Q. On machines with different coin values, or with different games to choose from, does each game and each value have its own random number generator? Or can different games share the same RNG?

A. It's possible for different games and different coin denominations to share the same RNG, provided they can work with the same number set.

All the RNG does is generate random numbers. The set of random numbers needed is the same for Jacks or Better, Double Bonus Poker, Deuces Wild or any other 52-card video poker game. The same RNG can generate a hand of 2-2-2-2-Ace in any one of those games. That the hand is worth 125 coins for a five-coin wager in Jacks or Better, 800 coins in Double Bonus Poker and 1,000 coins in Deuces Wild is beyond the scope of the RNG. That's up to other software. The RNG's role starts and stops with the random numbers.

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It's the same deal if two slot games can work with the same set of random numbers. If you need 256 numbers for each reel for Slot Game 1, and 256 numbers for each reel on Slot Game 2, they can share the same RNG. It doesn't matter if the symbols and payoffs attached to those symbols differ between games. That's outside the RNG's scope.

If the number set needed is different, then you need different RNGs. Jacks or Better probably would need a different RNG than a 53-card Joker's Wild game, although you could make them both work with a large number set divisible by both 53 and 52.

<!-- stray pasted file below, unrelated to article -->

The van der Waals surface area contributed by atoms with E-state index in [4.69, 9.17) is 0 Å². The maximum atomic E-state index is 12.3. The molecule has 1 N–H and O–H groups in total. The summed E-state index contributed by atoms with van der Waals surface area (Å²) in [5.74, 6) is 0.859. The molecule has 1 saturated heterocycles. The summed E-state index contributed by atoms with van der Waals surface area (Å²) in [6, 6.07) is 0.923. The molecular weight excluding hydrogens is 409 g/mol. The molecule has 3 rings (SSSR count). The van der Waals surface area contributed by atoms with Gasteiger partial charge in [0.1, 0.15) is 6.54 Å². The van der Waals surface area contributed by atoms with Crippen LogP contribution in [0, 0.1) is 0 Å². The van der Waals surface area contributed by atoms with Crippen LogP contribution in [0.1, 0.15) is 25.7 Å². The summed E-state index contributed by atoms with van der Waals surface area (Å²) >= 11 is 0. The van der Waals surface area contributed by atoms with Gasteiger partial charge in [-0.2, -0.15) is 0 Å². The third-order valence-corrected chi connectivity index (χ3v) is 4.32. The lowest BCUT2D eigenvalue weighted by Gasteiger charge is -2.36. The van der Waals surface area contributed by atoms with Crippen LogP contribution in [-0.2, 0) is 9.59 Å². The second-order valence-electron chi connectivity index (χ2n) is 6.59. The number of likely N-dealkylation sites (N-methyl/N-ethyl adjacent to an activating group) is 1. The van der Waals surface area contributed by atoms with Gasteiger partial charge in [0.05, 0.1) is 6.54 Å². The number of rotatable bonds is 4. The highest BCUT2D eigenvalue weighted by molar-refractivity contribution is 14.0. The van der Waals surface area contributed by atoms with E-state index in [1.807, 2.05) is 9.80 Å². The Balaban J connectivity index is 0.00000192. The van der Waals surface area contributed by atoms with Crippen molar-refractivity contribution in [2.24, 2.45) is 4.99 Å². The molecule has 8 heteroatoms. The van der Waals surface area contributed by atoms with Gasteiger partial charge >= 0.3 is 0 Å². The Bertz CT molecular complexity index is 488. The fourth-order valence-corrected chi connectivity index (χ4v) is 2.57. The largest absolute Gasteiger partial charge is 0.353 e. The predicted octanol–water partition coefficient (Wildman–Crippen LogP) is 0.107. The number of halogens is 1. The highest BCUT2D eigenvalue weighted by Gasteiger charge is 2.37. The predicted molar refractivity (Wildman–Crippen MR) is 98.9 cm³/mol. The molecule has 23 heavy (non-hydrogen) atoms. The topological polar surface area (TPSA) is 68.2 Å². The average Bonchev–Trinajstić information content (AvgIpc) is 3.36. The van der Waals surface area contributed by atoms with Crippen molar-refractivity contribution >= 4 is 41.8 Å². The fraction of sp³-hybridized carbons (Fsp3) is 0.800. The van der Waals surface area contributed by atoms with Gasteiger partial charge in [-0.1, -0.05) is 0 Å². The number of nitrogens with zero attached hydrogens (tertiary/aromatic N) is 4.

And just because different games and denominations can work with the same RNG doesn't mean they have to. It's possible for a manufacturer to attach a separate RNG to each game and each denomination on a multigame machine. But they don't have to.

Q. I was playing Hold'Em, and the dealer was given a fresh deck of cards. The supervisor made a joke about them being just out of the wash, and the dealer laughed a little. But that set me to wondering. Do casinos clean the cards? Does that apply to all games?

A. Poker cards get a lot of wear, with fresh shuffles for every hand and players handling the cards. That's not the case in the most popular table game, blackjack. Even in increasingly rare single-deck games, there are several hands between shuffles, and in multideck games players aren't allowed to touch the cards.

Casinos found long ago that poker demands sturdier cards, so most card rooms use plastic cards. And yes, those cards are washed and re-used. Plastic cards are more expensive than paper cards, but more cost effective for poker since they last longer.

In blackjack and other games on the main casino floor, paper cards are used. When decks are taken out of play, they are not re-used. When I first started playing, you used to be able to ask for decks of used cards, and pit supervisors would give them away. Nowadays, used cards sometimes are sold in casino gift shops, and many decks are given to retirement homes and other charities. Holes are punched through the middles of the cards, marking them as unusable for casino play.

Q. I used to get vouchers in the mail for \$25 in cash. Now I get \$25 in free slot play. I get why they do that, but just say I wanted to take something close to the \$25 and buy lunch. What's the best way to cash out?

A. If you have \$25 in free play, you have to make \$25 in wagers before you can cash out winnings or any remainder. If what I wanted was the chance to come closest to cashing out \$25, I'd play at quarter level on a low-volatility video poker game such as Jacks or Better or Bonus Poker, one that pays 2-for-1 on two pairs. Payback percentages are higher on video poker games than on slot machines and the frequency of winning hands is high at 45.45 percent on 9-6 Jacks or Better or 45.51 percent on 8-5 Bonus Poker.

There's always a chance of a cold streak that will wipe out most of the free play, but there's a strong possibility of cashing out enough for lunch.

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